OCD, Seizures, Nutrition and Alopecia'¦
September 23, 2010
(Question) I'm sharing this information because a subscriber had a Deutsch Drahthaar that suffered from OCD. Many years ago, I also had a DD that suffered from the same affliction. I found out later that two others from the same litter also had this problem. The breeder was notified and he supposedly reported it to Germany where the breeding took place. Nothing was discovered.
At that time, my veterinarian said that in his experience OCD occurred mostly in racehorses because of the high-grade hay they ate. He recommended that I try feeding my dog a cheap supermarket dog food for a while. I could not see any significant change so my vet then recommended I take my dog to Washington State University to have the surgery done.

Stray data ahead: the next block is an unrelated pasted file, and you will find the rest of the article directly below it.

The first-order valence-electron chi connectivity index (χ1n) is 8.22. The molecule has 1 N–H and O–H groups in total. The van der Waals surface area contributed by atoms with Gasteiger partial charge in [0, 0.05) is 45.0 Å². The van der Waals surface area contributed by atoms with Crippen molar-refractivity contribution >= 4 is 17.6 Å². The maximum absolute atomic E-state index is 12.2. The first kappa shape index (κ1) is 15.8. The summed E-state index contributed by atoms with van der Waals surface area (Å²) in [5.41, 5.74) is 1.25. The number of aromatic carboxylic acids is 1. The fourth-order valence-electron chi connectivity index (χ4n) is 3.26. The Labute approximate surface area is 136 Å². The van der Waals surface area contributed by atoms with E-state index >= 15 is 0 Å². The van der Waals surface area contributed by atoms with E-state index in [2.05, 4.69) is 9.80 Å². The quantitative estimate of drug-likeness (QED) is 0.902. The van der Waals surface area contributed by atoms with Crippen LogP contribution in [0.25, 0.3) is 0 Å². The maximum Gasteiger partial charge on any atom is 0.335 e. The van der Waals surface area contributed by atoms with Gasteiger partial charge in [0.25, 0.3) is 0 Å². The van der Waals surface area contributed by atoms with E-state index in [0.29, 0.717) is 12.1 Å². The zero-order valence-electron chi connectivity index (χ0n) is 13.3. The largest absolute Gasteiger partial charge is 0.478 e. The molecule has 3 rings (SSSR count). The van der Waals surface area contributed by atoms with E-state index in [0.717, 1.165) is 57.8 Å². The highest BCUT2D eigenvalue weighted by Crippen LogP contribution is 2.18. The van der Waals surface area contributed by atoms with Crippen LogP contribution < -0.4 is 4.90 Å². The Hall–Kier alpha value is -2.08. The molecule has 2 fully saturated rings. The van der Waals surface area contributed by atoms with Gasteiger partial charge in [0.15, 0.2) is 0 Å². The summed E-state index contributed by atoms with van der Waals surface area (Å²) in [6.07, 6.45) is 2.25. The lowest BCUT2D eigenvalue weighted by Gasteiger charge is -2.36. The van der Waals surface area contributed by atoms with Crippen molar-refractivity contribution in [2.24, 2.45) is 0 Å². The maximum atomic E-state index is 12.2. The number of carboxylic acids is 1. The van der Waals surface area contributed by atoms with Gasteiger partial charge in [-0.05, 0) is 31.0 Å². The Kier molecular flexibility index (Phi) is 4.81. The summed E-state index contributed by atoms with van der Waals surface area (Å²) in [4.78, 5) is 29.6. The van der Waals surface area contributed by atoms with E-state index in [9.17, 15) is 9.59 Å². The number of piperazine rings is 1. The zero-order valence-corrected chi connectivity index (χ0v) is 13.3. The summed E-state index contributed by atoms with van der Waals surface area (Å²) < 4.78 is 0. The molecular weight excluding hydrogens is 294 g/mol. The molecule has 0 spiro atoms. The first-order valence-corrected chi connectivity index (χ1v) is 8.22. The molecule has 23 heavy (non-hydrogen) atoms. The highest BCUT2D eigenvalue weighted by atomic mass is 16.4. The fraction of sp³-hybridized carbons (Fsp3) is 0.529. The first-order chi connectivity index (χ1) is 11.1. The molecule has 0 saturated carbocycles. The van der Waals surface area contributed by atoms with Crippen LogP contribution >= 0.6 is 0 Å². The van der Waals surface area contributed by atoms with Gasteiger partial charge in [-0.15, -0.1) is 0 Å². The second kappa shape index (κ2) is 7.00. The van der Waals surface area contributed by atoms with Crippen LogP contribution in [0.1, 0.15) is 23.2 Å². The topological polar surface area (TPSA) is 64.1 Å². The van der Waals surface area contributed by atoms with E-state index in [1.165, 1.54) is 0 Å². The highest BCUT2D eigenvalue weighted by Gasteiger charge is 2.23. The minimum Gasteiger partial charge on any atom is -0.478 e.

My female DD was eight months old at that time. She came out of the surgery okay and recovered in a short time. I had her spayed once she was back to normal. The information I subsequently picked up from vets and from reading up on OCD leads me to believe that it is hereditary. Luckily, it is rather rare for a dog to have this affliction.
I think your reader should have the dog operated on and then spayed. Just so he knows, my dog hunted until she was eight years old and lived as a house pet until I had to put her down just after she turned 15 years old. She had to be put down for other reasons but she never suffered from the OCD surgery.
Again, I recommend he have the surgery and then have a great time hunting with her for many seasons. --BK
(Answer) Your experience is not unique and I thank you for sharing it with us. I do feel that OCD is not as rare as one might think, however. Some of these young dog lameness issues that seem to go away with rest or short use of NSAIDs could very well be mild cases of OCD that are resolved without surgery.